“We are Not an Ethnic Vote!” Representational Perspectives of Minorities in the Greater Toronto Area

Minorities from different ethnic groups have different preferences for how they would like to be represented by elected officials. These preferences depend on various contexts and are influenced by the minority groups’ historical experiences, collective resources, and voting power at the polls.

McMaster Researcher


Bird, K. (2015). “We are Not an Ethnic Vote!” Representational Perspectives of Minorities in the Greater Toronto Area. Canadian Journal of Political Science, 1-31. doi:10.1017/s0008423915000256

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What is this research about?

The way citizens, especially minorities, want to be represented by elected officials in Canada has largely been neglected by Canadian political scientists. The purpose of this research is to examine how minorities in the Greater Toronto Area (an urban and highly diverse setting) evaluate political actors' claims to represent them, and to look at the objections citizens raise in the face of such claims.

What did the researchers do?

Political representation has multiple components: the accountability of elected officials; the extent to which representatives resemble those being represented; the activity of representatives; and what the representative means for those being represented. To examine the importance of each component from the minorities' perspective, the researcher interviewed nine focus groups that included black, South-Asian, and Chinese Canadians. Participants were asked a series of questions concerning their views on representation, including their opinion on the effectiveness of local politicians in addressing the needs in the local community and whether the politicians can be trusted to represent the minorities. The investigator also compared the three communities to assess similarities and differences in their experiences and preferences regarding political representation.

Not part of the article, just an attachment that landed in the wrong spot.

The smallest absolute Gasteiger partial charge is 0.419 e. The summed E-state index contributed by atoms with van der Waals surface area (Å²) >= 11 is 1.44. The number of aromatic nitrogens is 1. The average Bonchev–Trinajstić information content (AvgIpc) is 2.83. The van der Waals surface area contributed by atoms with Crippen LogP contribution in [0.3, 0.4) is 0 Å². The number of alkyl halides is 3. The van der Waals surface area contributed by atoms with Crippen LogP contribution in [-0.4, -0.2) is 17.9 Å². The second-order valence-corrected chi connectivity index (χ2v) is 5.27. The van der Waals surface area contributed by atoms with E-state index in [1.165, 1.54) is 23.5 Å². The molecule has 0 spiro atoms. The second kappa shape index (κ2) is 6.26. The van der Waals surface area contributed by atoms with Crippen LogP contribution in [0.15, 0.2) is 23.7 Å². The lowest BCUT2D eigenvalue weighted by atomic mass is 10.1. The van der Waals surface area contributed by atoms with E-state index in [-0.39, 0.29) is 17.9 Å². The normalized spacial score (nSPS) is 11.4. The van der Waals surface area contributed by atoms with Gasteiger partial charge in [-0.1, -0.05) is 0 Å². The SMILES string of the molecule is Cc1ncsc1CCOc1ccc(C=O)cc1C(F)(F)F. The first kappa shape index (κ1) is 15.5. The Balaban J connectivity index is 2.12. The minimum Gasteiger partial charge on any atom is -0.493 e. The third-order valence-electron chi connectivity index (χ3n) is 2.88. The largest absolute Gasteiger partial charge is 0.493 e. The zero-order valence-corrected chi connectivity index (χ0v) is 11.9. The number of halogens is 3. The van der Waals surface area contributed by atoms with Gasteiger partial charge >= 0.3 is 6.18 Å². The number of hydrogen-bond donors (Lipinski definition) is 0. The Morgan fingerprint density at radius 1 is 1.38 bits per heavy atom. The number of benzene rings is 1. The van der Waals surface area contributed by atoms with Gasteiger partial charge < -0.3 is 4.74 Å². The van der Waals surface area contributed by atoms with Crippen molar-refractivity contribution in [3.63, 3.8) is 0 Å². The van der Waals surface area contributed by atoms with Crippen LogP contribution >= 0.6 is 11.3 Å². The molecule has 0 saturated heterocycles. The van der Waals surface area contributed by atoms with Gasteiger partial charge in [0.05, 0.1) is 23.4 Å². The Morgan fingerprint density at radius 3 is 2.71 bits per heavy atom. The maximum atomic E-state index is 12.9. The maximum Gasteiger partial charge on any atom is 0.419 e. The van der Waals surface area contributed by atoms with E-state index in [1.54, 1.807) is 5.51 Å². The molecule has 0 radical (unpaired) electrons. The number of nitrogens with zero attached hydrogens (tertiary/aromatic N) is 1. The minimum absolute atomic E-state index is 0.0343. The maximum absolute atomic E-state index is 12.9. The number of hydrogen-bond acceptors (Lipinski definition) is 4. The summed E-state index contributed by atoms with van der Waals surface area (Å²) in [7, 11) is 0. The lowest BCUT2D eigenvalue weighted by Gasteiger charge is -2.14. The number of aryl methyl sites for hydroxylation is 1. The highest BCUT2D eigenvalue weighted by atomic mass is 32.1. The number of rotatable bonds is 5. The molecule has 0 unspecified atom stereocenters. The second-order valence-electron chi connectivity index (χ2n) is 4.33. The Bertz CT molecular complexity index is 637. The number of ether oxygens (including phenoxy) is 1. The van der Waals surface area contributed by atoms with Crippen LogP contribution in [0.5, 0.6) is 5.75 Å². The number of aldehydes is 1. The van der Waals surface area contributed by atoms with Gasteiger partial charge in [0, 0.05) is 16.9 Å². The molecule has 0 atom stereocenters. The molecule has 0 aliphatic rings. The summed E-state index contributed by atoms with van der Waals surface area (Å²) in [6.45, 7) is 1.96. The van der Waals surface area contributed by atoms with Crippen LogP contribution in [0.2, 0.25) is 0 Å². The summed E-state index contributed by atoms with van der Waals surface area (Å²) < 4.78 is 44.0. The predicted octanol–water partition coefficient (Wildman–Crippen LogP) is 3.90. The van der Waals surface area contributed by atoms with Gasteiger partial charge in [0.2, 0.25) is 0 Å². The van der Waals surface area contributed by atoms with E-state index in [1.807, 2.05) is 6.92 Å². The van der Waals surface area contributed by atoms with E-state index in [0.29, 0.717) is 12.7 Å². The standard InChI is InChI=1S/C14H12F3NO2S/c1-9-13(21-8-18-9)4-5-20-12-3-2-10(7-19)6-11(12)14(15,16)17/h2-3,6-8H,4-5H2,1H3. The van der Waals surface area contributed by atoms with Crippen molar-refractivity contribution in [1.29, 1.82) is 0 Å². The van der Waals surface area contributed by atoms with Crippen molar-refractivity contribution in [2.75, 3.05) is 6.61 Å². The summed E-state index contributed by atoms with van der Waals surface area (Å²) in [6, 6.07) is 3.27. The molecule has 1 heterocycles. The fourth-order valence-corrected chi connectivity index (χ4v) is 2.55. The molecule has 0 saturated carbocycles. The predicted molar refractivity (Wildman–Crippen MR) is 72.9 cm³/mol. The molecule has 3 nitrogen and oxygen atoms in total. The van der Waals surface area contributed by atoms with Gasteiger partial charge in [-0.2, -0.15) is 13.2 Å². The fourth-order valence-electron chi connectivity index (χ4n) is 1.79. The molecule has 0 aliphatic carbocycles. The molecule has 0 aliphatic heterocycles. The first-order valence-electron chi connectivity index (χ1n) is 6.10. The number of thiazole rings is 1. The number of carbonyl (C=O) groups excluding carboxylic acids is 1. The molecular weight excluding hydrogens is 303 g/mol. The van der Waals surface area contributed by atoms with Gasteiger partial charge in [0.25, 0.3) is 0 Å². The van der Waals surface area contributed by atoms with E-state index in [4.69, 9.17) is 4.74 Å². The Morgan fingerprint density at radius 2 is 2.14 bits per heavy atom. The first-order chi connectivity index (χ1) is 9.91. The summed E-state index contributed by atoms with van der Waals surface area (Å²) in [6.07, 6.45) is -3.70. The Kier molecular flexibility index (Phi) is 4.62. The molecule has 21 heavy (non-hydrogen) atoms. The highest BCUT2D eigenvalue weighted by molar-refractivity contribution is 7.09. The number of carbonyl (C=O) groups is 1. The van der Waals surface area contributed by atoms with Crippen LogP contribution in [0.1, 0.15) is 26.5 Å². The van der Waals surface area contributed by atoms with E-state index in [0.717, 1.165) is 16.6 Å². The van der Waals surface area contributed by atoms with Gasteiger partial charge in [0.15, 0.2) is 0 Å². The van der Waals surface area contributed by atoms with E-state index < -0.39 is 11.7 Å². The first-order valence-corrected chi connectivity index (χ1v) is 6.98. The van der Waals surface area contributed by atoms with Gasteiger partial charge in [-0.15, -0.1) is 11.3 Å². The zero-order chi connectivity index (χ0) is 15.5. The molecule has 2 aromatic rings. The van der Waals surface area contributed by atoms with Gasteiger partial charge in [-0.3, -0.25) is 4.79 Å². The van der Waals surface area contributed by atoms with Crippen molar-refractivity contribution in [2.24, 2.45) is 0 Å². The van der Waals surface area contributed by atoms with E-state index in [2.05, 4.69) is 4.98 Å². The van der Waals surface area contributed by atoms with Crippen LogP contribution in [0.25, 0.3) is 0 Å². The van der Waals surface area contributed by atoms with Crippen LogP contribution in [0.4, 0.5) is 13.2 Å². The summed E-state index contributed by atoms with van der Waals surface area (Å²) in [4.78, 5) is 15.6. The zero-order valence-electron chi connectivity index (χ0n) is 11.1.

What did the researchers find?

The researcher found that:

  • The components that are important and that incite feelings of being represented vary. For instance, in contexts where language is an issue, having a representative who shares one's ethno-cultural identity matters most.
  • When considering good representation, participants often placed greater emphasis on the quality of contact and communication with their elected representatives in their communities over the policies the MPs are trying to develop.
  • The vast majority of participants wanted MPs to make their own decisions instead of following majority preferences in the constituency. That is, they expected the elected representative to act as a “trustee” rather than a “delegate” of citizens’ interests, and that this approach to representation would better protect minority rights.
  • Large differences exist across ethnic groups in their views of how important it is that representatives resemble them. Most participants support having more members of their ethnic group in Parliament, but few felt that this would lead to different policy outcomes. Participants mainly focused on accessibility and a sense of comfort with same-ethnic elected officials and the communicative benefits that come from having this kind of official.  
  • Participants also recognized the dangers of placing too much trust on ethnically similar MPs. Some were concerned about the tokenistic role of such representatives, and feared that it could not address the deeper sources of marginalization and exclusion facing their community. Others were more confident that their community can hold the MPs accountable at the polls.

How can you use this research?

By gaining a better understanding of minorities' reasoning and logic for accepting or rejecting representative claims, policymakers and politicians can understand and improve the quality of representative democracy in Canada. This research also provides important information for developing better approaches to political representation and responsiveness that can help minorities feel included in our political system rather than feel manipulated by political elites.

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